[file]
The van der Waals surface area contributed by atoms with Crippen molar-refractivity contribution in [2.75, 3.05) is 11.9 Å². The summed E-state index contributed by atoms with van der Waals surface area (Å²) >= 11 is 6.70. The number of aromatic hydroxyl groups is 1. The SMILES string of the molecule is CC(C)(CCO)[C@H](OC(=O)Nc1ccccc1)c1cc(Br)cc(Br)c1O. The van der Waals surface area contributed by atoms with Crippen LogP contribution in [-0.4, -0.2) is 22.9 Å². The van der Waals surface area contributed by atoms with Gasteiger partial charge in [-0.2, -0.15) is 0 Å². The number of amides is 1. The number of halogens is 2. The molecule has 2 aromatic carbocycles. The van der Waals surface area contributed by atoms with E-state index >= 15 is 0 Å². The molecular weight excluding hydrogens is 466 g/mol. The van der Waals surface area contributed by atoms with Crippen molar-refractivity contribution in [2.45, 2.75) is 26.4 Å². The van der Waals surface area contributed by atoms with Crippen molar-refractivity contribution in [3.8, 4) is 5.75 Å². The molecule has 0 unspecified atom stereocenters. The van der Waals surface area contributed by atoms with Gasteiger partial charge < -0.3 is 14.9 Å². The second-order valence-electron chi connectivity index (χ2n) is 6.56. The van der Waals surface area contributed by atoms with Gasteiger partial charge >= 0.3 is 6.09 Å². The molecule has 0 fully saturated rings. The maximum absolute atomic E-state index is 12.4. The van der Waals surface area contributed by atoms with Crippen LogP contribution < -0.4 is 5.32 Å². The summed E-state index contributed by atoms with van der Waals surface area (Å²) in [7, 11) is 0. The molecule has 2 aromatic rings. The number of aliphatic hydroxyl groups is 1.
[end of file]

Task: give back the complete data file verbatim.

The van der Waals surface area contributed by atoms with Crippen molar-refractivity contribution in [2.75, 3.05) is 11.9 Å². The summed E-state index contributed by atoms with van der Waals surface area (Å²) >= 11 is 6.70. The number of aromatic hydroxyl groups is 1. The SMILES string of the molecule is CC(C)(CCO)[C@H](OC(=O)Nc1ccccc1)c1cc(Br)cc(Br)c1O. The van der Waals surface area contributed by atoms with Crippen LogP contribution in [-0.4, -0.2) is 22.9 Å². The van der Waals surface area contributed by atoms with Gasteiger partial charge in [-0.2, -0.15) is 0 Å². The number of amides is 1. The number of halogens is 2. The molecule has 2 aromatic carbocycles. The van der Waals surface area contributed by atoms with E-state index >= 15 is 0 Å². The molecular weight excluding hydrogens is 466 g/mol. The van der Waals surface area contributed by atoms with Crippen molar-refractivity contribution in [2.45, 2.75) is 26.4 Å². The van der Waals surface area contributed by atoms with Crippen molar-refractivity contribution in [3.8, 4) is 5.75 Å². The molecule has 0 unspecified atom stereocenters. The van der Waals surface area contributed by atoms with Gasteiger partial charge < -0.3 is 14.9 Å². The second-order valence-electron chi connectivity index (χ2n) is 6.56. The van der Waals surface area contributed by atoms with Gasteiger partial charge >= 0.3 is 6.09 Å². The molecule has 0 fully saturated rings. The maximum absolute atomic E-state index is 12.4. The van der Waals surface area contributed by atoms with Crippen LogP contribution < -0.4 is 5.32 Å². The summed E-state index contributed by atoms with van der Waals surface area (Å²) in [7, 11) is 0. The molecule has 2 aromatic rings. The number of aliphatic hydroxyl groups is 1.